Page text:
It’s completely understandable that thesis writing induces a level of anxiety: after all, this writing is ultimately to be examined and decisions made on whether we are good enough to earn a PhD. The stakes are high and so much of our identity is tied up in this writing and doing it well; succeeding in this task paves the way for formal recognition as a scholar in our chosen field. It can also be helpful to recognise that your feelings about writing are not necessarily only about the writing itself, even if this is the place where you direct your bigger feelings of frustration.


It is very common for HDRs to experience loneliness and isolation during their studies. The conditions of doctoral study with a focus on individual, original research mean that much of the work must be done alone as you develop deep expertise in a very narrow area. For those working in a lab or part of an active research group, this individualism is partially mitigated, but for those in many Humanities and Social Sciences areas there is very little overlap in research projects or even research interests. In more normal times, the flexibility of projects that allow HDRs to work from home can exacerbate the isolation experienced; now that we are all working from home, this is greatly heightened. Studying part time while working can also make it harder to interact with others from your College or Department. Together, these are the conditions in which imposter syndrome flourishes, as we saw yesterday. On top of all that, the ‘pluralistic ignorance’ described by Lovitts (2001) plays into this too: it is very hard to admit that there are problems if it seems that you are the only one experiencing frustration, isolation and loneliness, so it feels better not to mention these difficult emotions.

A PhD is aimed at producing independent, autonomous scholars, but we need to recognise that novice researchers need support to develop that autonomy.  It doesn’t happen overnight on enrolling in a research degree. Supervisors can play a key role in providing that support, but not all are skilled in how to do this appropriately in order to meet the needs of individual HDRs.

Styles of supervision

Supervisors will have different styles of supervision that are often based on (or in reaction to) their own experience of being a doctoral candidate. Some are determined to ensure that you get lots of advice and support throughout candidature; others prefer a hands-off approach that leaves you free to do things your own way. Some want to micro-manage each step of your project; others believe that you should be given a free hand to follow your own path. For each of these positions there advantages and disadvantages for PhD candidates.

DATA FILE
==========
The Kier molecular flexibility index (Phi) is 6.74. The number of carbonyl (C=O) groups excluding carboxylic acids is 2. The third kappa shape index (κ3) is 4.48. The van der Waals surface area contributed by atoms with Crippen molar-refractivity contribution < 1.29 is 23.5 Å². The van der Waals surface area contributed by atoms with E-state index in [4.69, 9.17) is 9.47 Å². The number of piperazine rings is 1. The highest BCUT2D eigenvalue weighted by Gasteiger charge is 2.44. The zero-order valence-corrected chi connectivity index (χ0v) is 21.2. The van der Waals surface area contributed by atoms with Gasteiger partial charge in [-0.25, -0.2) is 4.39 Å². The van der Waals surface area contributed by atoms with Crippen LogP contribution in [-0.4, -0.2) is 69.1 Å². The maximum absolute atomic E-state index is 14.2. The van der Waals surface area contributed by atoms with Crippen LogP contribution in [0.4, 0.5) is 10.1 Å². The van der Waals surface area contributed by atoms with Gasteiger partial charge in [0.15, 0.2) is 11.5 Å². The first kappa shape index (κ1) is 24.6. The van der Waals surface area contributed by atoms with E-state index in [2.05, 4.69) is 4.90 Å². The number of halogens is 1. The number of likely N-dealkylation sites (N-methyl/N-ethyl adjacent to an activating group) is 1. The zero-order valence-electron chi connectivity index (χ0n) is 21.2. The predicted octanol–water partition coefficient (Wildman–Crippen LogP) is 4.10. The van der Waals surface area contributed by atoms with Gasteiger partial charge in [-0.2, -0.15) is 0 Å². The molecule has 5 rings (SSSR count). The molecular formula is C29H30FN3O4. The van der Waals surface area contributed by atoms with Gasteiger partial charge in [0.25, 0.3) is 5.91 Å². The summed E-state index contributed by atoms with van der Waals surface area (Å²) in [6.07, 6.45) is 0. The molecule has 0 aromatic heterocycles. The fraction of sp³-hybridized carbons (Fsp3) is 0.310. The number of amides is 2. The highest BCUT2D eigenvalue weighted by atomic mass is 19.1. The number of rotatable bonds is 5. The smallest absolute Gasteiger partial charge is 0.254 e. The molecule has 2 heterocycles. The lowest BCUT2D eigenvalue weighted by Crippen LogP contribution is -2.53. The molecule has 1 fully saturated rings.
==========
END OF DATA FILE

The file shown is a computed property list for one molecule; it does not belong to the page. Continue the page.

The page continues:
ACTIVITY: Which style sounds like your supervisors? Do they both/all have the same style, or are they different? Does that mix work for you or complicate your situation? Please add comments below.

Added to all this, you may be new to Canberra, possibly a very long way from home, isolated from the usual support networks of friends and family. I for one would never underestimate the power of homesickness to push us off balance. Building new networks as an HDR might feel like an added burden on an already busy program, but it is an essential part of your growth as a researcher. While we know that the relationship between supervisor and student is crucial to the success of the doctoral project, research into doctoral education is increasingly demonstrating the importance of the support of peers in developing a sense of belonging to the research community (e.g., Elliot et al. 2016; Janta et al. 2014).

In fact, a deeply pleasurable aspect of doctoral studies is the sense of belonging to a community of scholars. But it won’t happen by chance – you’ll need to be proactive even if you feel shy and awkward about approaching your peers. While the ANU campus is closed, it’s even more important to seek out ways to interact with other HDRs. If you are not comfortable about ‘networking’, start with small steps: log onto the Zoom coffee meeting, follow up conversations with short email messages, comment on social media posts. Under normal circumstances you can develop relationships with your peers and university staff by simply being friendly to those around your lab or office, initiating short conversations asking how they are today, how their research is going. Slowly you’ll get to know each other.

ACTIVITY: What can you do to dilute feelings of loneliness in your studies, especially at present when all this must happen online? Is there a writing group or a reading group, a seminar series or some other event you can attend? What is going on in your School/College/University that you can join in with and mix with others facing similarly isolating doctoral work? Please use the Comments to tell us what you plan to do to alleviate feelings of isolation. (Of course, I’m hoping that by engaging with this course you will also feel less alone that you might otherwise.)


Elliot, D.L., Baumfield, V., Reid, K. & Makara, K.A. (2016) Hidden treasure: Successful international doctoral students who found and harnessed the hidden curriculum, Oxford Review of Education, 42:6, 733-748, DOI: 10.1080/03054985.2016.1229664

Gatfield, T. (2005) An Investigation into PhD Supervisory Management Styles: Development of a dynamic conceptual model and its managerial implications, Journal of Higher Education Policy and Management, 27:3, 311-325, DOI: 10.1080/13600800500283585

Janta, H., Lugosi, P. & Brown. L. (2014) Coping with loneliness: A netnographic study of doctoral students, Journal of Further and Higher Education, 38:4, 553-571, DOI: 10.1080/0309877X.2012.726972